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Special relationship:

Plaintiff asserts her circumstances with the Defendant were consistent with these examples, case law
references, and precedent citations; and validate and qualify her relationship with the Defendant as a
special relationship as a determining element for the basis of the Civil suit. (bolding by Plaintiff for
emphasis of relevance)

Circuit Court of Appeals: Derkevorkian, v Lionbridge- Colorado law recognizes that some
special relationships by their nature automatically trigger an independent duty of care that
supports a tort action even when the parties have entered into a contractual relationship. Id. at

In denying Lionbridges request for a new trial, the district court found that there was sufficient
evidence presented to establish a special relationship that would give rise to a fiduciary duty not
recognized in the usual employment relationship, as well as a breach of that duty. Order at 10,
Appellants App. at 453.

The district court characterized that special relationship as a confidential fiduciary relationship
which Lionbridge had with DerKevorkian.

A confidential relationship exists when one party justifiably reposes confidence in another such
that the parties drop their guard and assume that each side is acting fairly. Lewis v. Lewis, 189 P.3d
1134, 1143 (Colo. 2008).

However, a confidential relationship may serve as an indication of fiduciary status. Lewis, 189 P.3d
at 1143. Furthermore, [t]he confidential relationship . . . must be established prior to the date of the
transaction that gives rise to the claim. Vikell Investors Pac., Inc. v. Kip Hamden, Ltd., 946 P.2d 589,
597 (Colo. Ct. App. 1997). In order to establish, under Colorado law, a breach of a fiduciary duty
arising from a confidential relationship between two parties: there must be proof, among other
things, that (1) either the reposing of trust and confidence in the other party was justified, or the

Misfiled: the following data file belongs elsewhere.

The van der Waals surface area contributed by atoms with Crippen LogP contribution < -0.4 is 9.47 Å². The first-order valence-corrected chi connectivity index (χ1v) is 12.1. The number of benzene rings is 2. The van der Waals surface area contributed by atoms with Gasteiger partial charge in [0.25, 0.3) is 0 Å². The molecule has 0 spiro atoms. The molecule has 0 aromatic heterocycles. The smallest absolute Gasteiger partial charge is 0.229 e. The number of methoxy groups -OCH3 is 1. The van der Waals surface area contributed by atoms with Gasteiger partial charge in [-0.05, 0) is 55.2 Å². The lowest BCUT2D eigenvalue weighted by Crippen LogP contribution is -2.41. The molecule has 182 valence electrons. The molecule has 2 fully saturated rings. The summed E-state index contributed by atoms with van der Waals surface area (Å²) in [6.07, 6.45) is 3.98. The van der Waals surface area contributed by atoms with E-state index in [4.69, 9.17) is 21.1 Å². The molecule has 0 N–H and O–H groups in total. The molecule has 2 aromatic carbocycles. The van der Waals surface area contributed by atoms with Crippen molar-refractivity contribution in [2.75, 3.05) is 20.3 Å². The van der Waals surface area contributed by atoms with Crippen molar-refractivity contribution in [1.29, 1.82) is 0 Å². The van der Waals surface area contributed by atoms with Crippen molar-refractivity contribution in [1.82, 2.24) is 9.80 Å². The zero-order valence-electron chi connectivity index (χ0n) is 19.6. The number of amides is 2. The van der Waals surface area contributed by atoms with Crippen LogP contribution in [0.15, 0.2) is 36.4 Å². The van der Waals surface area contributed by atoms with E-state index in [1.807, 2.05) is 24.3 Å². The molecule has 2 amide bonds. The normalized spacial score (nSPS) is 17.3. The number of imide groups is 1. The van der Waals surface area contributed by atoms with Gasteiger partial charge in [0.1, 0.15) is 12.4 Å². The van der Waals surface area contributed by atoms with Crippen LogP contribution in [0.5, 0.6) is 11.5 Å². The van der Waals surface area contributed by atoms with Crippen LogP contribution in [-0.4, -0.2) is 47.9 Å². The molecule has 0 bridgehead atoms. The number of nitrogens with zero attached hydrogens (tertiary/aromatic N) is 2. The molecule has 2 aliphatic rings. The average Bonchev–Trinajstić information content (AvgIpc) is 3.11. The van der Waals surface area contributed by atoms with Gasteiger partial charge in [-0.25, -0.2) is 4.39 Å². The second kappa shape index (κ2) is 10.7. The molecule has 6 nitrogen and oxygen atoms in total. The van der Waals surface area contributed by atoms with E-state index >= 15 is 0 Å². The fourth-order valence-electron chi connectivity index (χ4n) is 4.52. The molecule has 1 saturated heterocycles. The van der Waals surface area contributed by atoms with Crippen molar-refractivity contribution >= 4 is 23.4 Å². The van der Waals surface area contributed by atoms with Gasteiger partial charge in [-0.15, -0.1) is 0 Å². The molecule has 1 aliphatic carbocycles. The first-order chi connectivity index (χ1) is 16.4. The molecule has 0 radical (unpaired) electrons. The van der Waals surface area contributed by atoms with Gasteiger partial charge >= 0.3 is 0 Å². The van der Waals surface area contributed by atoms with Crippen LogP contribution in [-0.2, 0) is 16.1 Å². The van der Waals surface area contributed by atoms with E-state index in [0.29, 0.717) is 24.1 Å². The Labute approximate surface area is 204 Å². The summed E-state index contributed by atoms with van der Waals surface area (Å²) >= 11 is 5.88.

party in whom such confidence was reposed either invited, ostensibly accepted, or acquiesced in
such trust; (2) the alleged trustee assumed a primary duty to represent the other partys interest in
the subject of the transaction; (3) the nature and scope of the duty that arose by reason of the
confidential relationship extended to the subject mater of the suit; and (4) that duty was violated,
resulting in damage to the party reposing such confidence.

In re Estate of Blacher, 857 P.2d 566, 568 Colo. App. 1993 A duty of reasonable care may arise when
there is a foreseeable risk of injury to others from a defendants failure to take protective action to
prevent the injury.

Detrimental reliance upon oral promises. The principle embodied in section 139 of the restatement
(second) of contracts that detrimental action performed in justifiable reliance upon oral promises
may be sufficient to compel full or partial performance of the promise in spite of the applicability of a
statute of frauds defense was applicable in a case involving an oral agreement to sell securities. Kiely
v. St. Germain, 670 P.2d 764 (Colo. 1983).


Judge Edward C. Moss - District Court, 17
Judicial District

1. Some special relationships are fiduciary. Logixx Automation, Inc. v. Lawrence Michels Family
Trust, 56 P3d 1224 (Colo. App. 2002)
2. Some special relationships are quasi-fiduciary. American Family Mut. Ins. Co. v. Allen, 102 P3d
333, 342 (Colo.2004); Farmers Group, Inc. v. Trimble, 691 P2d 1138 (Colo. 1984)
3. Special relationships typically give rise to tort liability. Grynberg v. AgriTech, Inc., 10 P3d 1267,
1271 (Colo. 2000).

In the context of tort law generally, and the law of negligence specifically, Justice Ratliff of the Court of
Appeals of Indiana opined, in Lucas v Dorsay: "A duty of care exists when one party assumes such a